Indeed, players played extremely tight to start the evening's action and seemed to tighten up from there, with Van Nguyen playing only enough to keep her head above water and the rest of the field shying away from major confrontations, folding and check-folding enough to keep Baxter flush as the old-timer seemed poised to walk away with the competition.
First to the exit interview was Madias, who'd acquitted himself admirably over the preceding two days but who could have stood to have clicked the "raise" button a bit more on final-table day. Instead, he tended to call off large portions of his stack with hands that were destined to be thrown away on the flop.
Madias' last stand saw him all-in for 5x the big blind with A-5 against Marchand's pocket eights, and after the board came 9-3-2-7-3 the man who would describe himself as "Elias Madias in a Prius" was out in fifth with $10,000 to spend on a new nickel-metal hydride battery pack.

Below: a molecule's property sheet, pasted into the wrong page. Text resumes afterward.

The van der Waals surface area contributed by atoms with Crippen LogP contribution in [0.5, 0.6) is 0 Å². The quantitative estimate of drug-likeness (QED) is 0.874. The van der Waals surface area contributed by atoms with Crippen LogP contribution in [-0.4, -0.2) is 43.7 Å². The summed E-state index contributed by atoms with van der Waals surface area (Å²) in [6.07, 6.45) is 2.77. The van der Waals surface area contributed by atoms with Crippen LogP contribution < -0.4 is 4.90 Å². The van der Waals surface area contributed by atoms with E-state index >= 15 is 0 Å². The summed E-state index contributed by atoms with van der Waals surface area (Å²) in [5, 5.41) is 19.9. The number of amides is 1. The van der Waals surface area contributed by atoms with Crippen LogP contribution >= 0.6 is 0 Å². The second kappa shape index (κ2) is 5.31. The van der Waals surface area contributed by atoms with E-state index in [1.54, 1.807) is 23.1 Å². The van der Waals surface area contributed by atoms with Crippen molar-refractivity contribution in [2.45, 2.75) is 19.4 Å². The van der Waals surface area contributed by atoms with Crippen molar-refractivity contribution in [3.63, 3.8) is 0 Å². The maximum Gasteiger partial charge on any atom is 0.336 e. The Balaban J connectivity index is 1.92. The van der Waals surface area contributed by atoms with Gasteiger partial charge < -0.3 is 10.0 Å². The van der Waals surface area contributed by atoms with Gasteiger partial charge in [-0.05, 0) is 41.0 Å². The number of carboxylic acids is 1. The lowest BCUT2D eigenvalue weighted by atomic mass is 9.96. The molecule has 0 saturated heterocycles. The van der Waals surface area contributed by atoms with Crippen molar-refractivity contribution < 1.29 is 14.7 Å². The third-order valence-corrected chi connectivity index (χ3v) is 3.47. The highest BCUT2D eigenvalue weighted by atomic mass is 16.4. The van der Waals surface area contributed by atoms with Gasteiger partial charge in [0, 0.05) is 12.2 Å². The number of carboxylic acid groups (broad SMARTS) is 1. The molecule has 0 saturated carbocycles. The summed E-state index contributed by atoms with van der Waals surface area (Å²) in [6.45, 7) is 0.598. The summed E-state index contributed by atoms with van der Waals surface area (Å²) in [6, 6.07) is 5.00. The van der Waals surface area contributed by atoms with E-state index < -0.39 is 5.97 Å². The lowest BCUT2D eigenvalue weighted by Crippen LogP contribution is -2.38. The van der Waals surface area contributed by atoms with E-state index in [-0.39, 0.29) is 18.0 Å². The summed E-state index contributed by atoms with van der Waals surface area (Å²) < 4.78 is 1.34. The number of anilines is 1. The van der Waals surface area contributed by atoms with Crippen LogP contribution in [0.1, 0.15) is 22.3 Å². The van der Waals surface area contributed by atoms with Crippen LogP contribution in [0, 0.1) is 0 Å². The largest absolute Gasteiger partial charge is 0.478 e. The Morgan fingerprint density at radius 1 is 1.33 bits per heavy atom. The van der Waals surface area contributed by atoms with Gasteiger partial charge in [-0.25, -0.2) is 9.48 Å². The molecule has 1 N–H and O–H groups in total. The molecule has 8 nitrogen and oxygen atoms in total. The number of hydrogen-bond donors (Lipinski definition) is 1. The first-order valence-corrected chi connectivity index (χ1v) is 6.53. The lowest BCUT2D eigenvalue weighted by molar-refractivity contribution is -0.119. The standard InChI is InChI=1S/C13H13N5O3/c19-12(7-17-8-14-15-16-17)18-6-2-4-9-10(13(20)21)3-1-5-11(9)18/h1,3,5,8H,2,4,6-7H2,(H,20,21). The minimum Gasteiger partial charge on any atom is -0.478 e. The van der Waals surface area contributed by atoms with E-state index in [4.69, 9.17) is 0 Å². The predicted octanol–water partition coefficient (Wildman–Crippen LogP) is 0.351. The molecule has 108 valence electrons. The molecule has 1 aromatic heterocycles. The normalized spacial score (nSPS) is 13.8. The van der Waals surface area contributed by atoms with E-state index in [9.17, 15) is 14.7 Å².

Second to pay a visit to Layla Kayleigh's lair was Marchand, whose decision to simply flat-call a Van Nguyen early position raise while on the button with A-10 would come back to haunt him immediately on an A-8-2 flop. The young Hellmuth (who'd held up the proceedings earlier in the day after arriving late to the set) got all his money in with top pair but saw Nguyen turn up A-8 for top two, and after the board finished out Q-9 it was back to media row for Marchand, who busted in fourth and earned $15,000.